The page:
Growing call for four-day work week as India Inc employees work overtime

A few companies in the UK and Microsoft in Japan may have experimented with a four-day working week, but in India, the story is different: a majority of employees feel they are working close to six-day weeks and such a concept is at least five years away, according to a new survey.

Six in 10 office workers join work-related calls, send emails or instant messages for work purposes outside their preferred working hours everyday, finds ‘The Future of the Working Week Study’ from Florida-headquartered digital workspace solutions provider Citrix.

Among the causes were work culture, a desire to set an example, and desire to do the extra work. However, monetary benefits emerged as the dominant cause with 34% respondents reporting that they get paid for this overtime and 34% of respondents believing that completing overtime would improve their chances of getting a promotion or a bonus.

The survey was commissioned to understand the changing dynamics of the working week for full-time office workers in India, and presents an overview of the premise of a four-day work week while also offering insights into how viable it would be and the likelihood of it becoming commonplace in enterprises across the globe.

“The boundaries between life and work are getting closely blurred. Seven in 10 Indian employees feel they are facing an overtime epidemic – there is a growing call for a four-day working week but the reality is that 77% respondents feel they are closer to working a six-day week,” Ravindra Kelkar, area vice-president, sales and services, Indian subcontinent, Citrix, told ET.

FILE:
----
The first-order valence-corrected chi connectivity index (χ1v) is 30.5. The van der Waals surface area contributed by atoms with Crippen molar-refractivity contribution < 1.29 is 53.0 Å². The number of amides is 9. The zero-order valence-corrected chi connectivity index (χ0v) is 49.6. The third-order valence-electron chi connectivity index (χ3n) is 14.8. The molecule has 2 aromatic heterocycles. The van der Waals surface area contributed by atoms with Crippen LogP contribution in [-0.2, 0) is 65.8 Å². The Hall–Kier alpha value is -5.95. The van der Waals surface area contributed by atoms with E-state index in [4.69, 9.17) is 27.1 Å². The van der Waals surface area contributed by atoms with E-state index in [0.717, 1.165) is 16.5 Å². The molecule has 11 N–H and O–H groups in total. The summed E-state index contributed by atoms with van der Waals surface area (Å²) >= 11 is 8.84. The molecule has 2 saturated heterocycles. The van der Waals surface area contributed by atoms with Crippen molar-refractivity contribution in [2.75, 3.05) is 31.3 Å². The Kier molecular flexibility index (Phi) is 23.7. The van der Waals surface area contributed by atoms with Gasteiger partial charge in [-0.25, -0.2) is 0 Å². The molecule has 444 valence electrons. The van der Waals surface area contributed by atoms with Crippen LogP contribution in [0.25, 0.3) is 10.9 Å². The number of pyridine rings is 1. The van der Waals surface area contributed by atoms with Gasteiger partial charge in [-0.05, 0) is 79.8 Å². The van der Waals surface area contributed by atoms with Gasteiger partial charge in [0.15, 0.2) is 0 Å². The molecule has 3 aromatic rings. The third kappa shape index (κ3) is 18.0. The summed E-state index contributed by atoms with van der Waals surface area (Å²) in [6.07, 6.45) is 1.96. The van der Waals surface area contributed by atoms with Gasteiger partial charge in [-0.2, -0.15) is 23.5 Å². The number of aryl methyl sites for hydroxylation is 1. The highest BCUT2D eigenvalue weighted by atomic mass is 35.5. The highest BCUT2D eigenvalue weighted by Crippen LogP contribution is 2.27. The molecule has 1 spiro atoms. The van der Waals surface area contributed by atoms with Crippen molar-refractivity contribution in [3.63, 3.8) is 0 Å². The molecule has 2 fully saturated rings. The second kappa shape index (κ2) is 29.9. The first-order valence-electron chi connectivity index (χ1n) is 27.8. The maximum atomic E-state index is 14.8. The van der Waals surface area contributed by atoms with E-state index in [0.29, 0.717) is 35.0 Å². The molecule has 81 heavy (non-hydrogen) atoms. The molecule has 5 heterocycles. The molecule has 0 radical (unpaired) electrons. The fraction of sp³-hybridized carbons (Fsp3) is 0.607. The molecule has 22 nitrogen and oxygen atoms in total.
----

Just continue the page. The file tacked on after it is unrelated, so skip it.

Almost half (45%) of office workers still believe that improved processes could help reduce the extra time overload, while others said better technology and cloud-based technology might also be helpful.

There have been some experiments with a four-day work week, but over a third (38%) of respondents state that it will take at least five years for their employer to be able to offer a four-day work week on the same salary as a five-day work week, and one-fifth (20%) believe that their employer would never be able to offer a four-day week.

However, a staggering 97% say they would adopt a four-day working week given the opportunity. Retaining the same pay is crucial for a four-day working week to be feasible for most individuals, and this is where the conversation often falls short of becoming reality.

“Our current workloads and lifestyle models are resulting in a need to work beyond our preferred hours,” said Kelkar. “While there is no one size fits all solution to this, enterprises need to look for efficient ways of working for their employees. Enabling the availability of solutions that give employees the opportunity to work flexibly and smartly will not only ensure their satisfaction but will also benefit the organisation in the long term.”

The survey was undertaken by 500 full time office and home workers across India, including the finance, professional services, construction and manufacturing, health, government and other sectors.

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